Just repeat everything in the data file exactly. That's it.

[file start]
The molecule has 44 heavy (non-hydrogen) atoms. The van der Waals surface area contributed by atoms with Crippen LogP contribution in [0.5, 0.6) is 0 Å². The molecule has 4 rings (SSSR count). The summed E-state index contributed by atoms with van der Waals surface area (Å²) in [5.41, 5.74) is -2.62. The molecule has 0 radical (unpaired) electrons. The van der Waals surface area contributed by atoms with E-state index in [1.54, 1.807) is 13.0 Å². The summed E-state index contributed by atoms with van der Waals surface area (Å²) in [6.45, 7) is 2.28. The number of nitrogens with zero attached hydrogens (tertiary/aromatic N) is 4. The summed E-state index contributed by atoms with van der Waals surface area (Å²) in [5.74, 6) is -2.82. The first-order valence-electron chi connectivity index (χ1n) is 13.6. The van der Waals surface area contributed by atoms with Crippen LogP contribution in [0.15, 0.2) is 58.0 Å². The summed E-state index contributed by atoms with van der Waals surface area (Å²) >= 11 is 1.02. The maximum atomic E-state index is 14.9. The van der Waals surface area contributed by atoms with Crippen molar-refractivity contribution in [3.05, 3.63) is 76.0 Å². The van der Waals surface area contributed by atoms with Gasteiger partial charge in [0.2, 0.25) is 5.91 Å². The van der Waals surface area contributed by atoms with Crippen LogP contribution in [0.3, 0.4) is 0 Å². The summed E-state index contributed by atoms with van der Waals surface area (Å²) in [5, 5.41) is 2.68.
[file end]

The molecule has 44 heavy (non-hydrogen) atoms. The van der Waals surface area contributed by atoms with Crippen LogP contribution in [0.5, 0.6) is 0 Å². The molecule has 4 rings (SSSR count). The summed E-state index contributed by atoms with van der Waals surface area (Å²) in [5.41, 5.74) is -2.62. The molecule has 0 radical (unpaired) electrons. The van der Waals surface area contributed by atoms with E-state index in [1.54, 1.807) is 13.0 Å². The summed E-state index contributed by atoms with van der Waals surface area (Å²) in [6.45, 7) is 2.28. The number of nitrogens with zero attached hydrogens (tertiary/aromatic N) is 4. The summed E-state index contributed by atoms with van der Waals surface area (Å²) in [5.74, 6) is -2.82. The first-order valence-electron chi connectivity index (χ1n) is 13.6. The van der Waals surface area contributed by atoms with Crippen LogP contribution in [0.15, 0.2) is 58.0 Å². The summed E-state index contributed by atoms with van der Waals surface area (Å²) >= 11 is 1.02. The maximum atomic E-state index is 14.9. The van der Waals surface area contributed by atoms with Crippen molar-refractivity contribution in [3.05, 3.63) is 76.0 Å². The van der Waals surface area contributed by atoms with Gasteiger partial charge in [0.2, 0.25) is 5.91 Å². The van der Waals surface area contributed by atoms with Crippen LogP contribution in [0.3, 0.4) is 0 Å². The summed E-state index contributed by atoms with van der Waals surface area (Å²) in [5, 5.41) is 2.68.